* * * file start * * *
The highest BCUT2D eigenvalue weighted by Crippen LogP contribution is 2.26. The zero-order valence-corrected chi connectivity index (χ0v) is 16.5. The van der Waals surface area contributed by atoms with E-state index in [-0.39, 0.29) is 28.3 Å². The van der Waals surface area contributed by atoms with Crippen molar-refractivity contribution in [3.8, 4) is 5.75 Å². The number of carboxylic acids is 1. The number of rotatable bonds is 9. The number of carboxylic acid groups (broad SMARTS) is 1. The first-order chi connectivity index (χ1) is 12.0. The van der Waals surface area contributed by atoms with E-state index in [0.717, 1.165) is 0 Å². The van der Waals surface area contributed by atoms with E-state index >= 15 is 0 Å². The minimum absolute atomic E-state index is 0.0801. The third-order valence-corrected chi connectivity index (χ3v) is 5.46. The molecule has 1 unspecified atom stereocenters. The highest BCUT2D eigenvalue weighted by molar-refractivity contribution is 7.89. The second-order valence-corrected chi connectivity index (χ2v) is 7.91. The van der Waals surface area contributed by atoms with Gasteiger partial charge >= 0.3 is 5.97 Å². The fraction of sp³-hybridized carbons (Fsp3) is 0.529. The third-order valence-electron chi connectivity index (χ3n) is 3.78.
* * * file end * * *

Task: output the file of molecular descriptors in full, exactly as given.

The highest BCUT2D eigenvalue weighted by Crippen LogP contribution is 2.26. The zero-order valence-corrected chi connectivity index (χ0v) is 16.5. The van der Waals surface area contributed by atoms with E-state index in [-0.39, 0.29) is 28.3 Å². The van der Waals surface area contributed by atoms with Crippen molar-refractivity contribution in [3.8, 4) is 5.75 Å². The number of carboxylic acids is 1. The number of rotatable bonds is 9. The number of carboxylic acid groups (broad SMARTS) is 1. The first-order chi connectivity index (χ1) is 12.0. The van der Waals surface area contributed by atoms with E-state index in [0.717, 1.165) is 0 Å². The van der Waals surface area contributed by atoms with E-state index >= 15 is 0 Å². The minimum absolute atomic E-state index is 0.0801. The third-order valence-corrected chi connectivity index (χ3v) is 5.46. The molecule has 1 unspecified atom stereocenters. The highest BCUT2D eigenvalue weighted by molar-refractivity contribution is 7.89. The second-order valence-corrected chi connectivity index (χ2v) is 7.91. The van der Waals surface area contributed by atoms with Gasteiger partial charge >= 0.3 is 5.97 Å². The fraction of sp³-hybridized carbons (Fsp3) is 0.529. The third-order valence-electron chi connectivity index (χ3n) is 3.78.